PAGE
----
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This, however, no doubt happened after he took priest's orders in his thirtieth year, though the eleven years which intervened must have been sedulously spent in laying up that store of erudition which afterwards enabled him to shine forth to the world in every department of literature. For it does not appear that he published any thing in writing until after he had undergone the second of the church's ordinances. This we have from his own words, "From the time of my taking priest's orders, to the fifty-ninth year of my age, I have occupied myself in making these short extracts from the works of the venerable fathers for the use of me and mine, or in adding thereto somewhat of my own, after the model of their meaning and interpretation."
If, however, he was admitted unusually early to the orders of deacon, he was in no mind, on the other hand, to rush hastily, or without long and patient study, into the full duty of the priest's office; and thus he devoted eleven patient years to qualify himself for the various services which he was preparing to render to the literature of his country, and the interests of the church.
Sect. 4.-Of his clerical and literary labours.
THE office of priest, or mass-priest, as he is called in king Alfred's Anglo-Saxon translation, brought with it a considerable portion of duties which would not allow him to devote the whole of his time to his favourite occupations. His employment was to say mass in the church, by which we are to understand that he officiated at the various masses which were performed at different hours in the day, besides perhaps assisting in the morning and evening prayers of the monastery. The following extracts from Anglo-Saxon writers. quoted by Sharon Turner, will well describe the responsible functions which were supposed to belong to the priest's office.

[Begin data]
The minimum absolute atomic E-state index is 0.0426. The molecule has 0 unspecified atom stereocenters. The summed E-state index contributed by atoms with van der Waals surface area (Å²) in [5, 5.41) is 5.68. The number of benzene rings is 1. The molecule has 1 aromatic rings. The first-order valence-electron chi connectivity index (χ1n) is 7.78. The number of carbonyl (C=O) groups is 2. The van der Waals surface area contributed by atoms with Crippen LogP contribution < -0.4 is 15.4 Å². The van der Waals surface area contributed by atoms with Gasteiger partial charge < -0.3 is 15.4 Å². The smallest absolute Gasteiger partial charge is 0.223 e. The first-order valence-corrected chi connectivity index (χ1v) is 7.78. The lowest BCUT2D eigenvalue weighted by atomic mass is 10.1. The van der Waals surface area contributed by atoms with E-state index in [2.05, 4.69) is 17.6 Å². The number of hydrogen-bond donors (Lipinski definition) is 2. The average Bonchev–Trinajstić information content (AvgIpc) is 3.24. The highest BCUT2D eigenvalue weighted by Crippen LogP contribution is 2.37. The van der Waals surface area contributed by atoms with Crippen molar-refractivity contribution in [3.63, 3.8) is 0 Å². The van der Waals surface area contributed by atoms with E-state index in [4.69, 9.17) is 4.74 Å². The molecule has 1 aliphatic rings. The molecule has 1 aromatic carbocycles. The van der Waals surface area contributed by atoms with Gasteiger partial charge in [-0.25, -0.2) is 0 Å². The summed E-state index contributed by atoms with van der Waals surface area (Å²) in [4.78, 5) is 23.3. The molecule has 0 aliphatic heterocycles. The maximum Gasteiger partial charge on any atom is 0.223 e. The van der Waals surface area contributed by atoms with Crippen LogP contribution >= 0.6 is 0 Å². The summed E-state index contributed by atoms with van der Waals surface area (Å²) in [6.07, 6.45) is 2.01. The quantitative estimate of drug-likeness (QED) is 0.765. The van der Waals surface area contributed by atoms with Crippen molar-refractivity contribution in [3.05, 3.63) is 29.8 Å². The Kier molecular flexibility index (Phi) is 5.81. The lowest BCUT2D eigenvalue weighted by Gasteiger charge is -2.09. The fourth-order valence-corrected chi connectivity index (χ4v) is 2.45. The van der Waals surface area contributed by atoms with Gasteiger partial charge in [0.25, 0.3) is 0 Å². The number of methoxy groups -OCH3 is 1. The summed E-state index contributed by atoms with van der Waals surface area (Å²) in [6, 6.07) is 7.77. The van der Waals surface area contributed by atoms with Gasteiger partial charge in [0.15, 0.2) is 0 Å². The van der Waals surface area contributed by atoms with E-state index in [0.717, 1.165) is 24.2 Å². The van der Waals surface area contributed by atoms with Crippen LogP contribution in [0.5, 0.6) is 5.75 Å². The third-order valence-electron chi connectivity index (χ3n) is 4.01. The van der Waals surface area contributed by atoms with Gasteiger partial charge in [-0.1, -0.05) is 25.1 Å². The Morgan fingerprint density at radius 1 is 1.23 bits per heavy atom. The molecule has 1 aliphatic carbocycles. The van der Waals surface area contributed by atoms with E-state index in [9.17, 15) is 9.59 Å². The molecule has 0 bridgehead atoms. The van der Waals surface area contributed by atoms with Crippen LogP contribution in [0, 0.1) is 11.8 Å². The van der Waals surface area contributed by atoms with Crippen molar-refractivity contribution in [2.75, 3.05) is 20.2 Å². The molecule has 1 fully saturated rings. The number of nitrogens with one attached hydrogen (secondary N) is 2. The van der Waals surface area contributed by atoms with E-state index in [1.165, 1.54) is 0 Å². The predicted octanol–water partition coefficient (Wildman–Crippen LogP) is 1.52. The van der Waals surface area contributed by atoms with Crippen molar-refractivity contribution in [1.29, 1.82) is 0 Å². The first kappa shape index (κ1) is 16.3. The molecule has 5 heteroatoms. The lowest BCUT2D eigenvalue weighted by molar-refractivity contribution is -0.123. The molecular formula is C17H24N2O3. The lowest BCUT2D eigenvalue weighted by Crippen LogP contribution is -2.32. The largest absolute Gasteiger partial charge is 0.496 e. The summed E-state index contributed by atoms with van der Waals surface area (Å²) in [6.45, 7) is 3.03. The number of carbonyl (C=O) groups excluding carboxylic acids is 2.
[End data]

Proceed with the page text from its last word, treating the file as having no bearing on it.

"Priests! you ought to be well provided with books and apparel as suits your condition. The mass-priest should at least have his missal, his singing-book, his reading-book, his psalter, his hand-book, his penitential, and his numeral one. He ought to have his officiating garments, and to sing from sun-rise, with the nine intervals and nine readings. His sacramental cup should be of gold or silver, glass or tin, and
not of earth, at least not of wood. The altar should be
"Take care that you be better and wiser in your spiritual craft than worldly men are in theirs, that you may be fit teachers of true wisdom. The priest should preach rightly the true belief; read fit discourses; visit the sick; and baptize infants, and give the unction when desired. No one
should be a covetous trader, nor a plunderer, nor drunk often in wine-houses, nor be proud or boastful, nor wear ostentatious girdles, nor be adorned with gold, but to do honour to himself by his good morals.
"They should not be litigious nor quarrelsome, nor seditious, but should pacify the contending; nor carry arms, nor go to any fight, though some say that priests should carry weapons when necessity requires; yet the servant of God ought not to go to any war or military exercise. Neither a wife nor a battle becomes them, if they will rightly obey God and keep his laws as becomes their state."*
Their duties are also described in the Canons of Edgar in the following terms:
"They are forbidden to carry any controversy among themselves to a lay-tribunal. Their own companions were to settle it, or the bishop was to determine it.